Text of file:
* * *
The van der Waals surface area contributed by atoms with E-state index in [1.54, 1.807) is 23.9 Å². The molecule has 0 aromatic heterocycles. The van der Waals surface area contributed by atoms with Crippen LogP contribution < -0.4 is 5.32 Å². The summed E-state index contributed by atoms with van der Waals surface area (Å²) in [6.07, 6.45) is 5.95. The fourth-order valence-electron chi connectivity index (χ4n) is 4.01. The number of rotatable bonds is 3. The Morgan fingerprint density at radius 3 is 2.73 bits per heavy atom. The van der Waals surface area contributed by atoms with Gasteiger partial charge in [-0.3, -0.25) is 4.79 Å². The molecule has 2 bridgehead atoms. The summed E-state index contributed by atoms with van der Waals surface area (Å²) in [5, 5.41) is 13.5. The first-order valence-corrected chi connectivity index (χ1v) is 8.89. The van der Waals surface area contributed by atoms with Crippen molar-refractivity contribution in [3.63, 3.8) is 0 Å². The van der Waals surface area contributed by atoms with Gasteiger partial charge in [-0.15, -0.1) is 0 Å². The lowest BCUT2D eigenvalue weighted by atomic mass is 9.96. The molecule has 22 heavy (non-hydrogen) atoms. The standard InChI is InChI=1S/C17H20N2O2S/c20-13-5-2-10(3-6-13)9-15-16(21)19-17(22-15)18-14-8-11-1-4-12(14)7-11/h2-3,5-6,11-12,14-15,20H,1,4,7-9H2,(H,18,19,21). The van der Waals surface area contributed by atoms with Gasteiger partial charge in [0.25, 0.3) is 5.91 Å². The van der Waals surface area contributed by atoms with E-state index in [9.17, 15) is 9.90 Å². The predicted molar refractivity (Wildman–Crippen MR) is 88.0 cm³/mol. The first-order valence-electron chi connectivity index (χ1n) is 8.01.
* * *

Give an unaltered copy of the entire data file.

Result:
The van der Waals surface area contributed by atoms with E-state index in [1.54, 1.807) is 23.9 Å². The molecule has 0 aromatic heterocycles. The van der Waals surface area contributed by atoms with Crippen LogP contribution < -0.4 is 5.32 Å². The summed E-state index contributed by atoms with van der Waals surface area (Å²) in [6.07, 6.45) is 5.95. The fourth-order valence-electron chi connectivity index (χ4n) is 4.01. The number of rotatable bonds is 3. The Morgan fingerprint density at radius 3 is 2.73 bits per heavy atom. The van der Waals surface area contributed by atoms with Gasteiger partial charge in [-0.3, -0.25) is 4.79 Å². The molecule has 2 bridgehead atoms. The summed E-state index contributed by atoms with van der Waals surface area (Å²) in [5, 5.41) is 13.5. The first-order valence-corrected chi connectivity index (χ1v) is 8.89. The van der Waals surface area contributed by atoms with Crippen molar-refractivity contribution in [3.63, 3.8) is 0 Å². The van der Waals surface area contributed by atoms with Gasteiger partial charge in [-0.15, -0.1) is 0 Å². The lowest BCUT2D eigenvalue weighted by atomic mass is 9.96. The molecule has 22 heavy (non-hydrogen) atoms. The standard InChI is InChI=1S/C17H20N2O2S/c20-13-5-2-10(3-6-13)9-15-16(21)19-17(22-15)18-14-8-11-1-4-12(14)7-11/h2-3,5-6,11-12,14-15,20H,1,4,7-9H2,(H,18,19,21). The van der Waals surface area contributed by atoms with Gasteiger partial charge in [0.25, 0.3) is 5.91 Å². The van der Waals surface area contributed by atoms with E-state index in [9.17, 15) is 9.90 Å². The predicted molar refractivity (Wildman–Crippen MR) is 88.0 cm³/mol. The first-order valence-electron chi connectivity index (χ1n) is 8.01.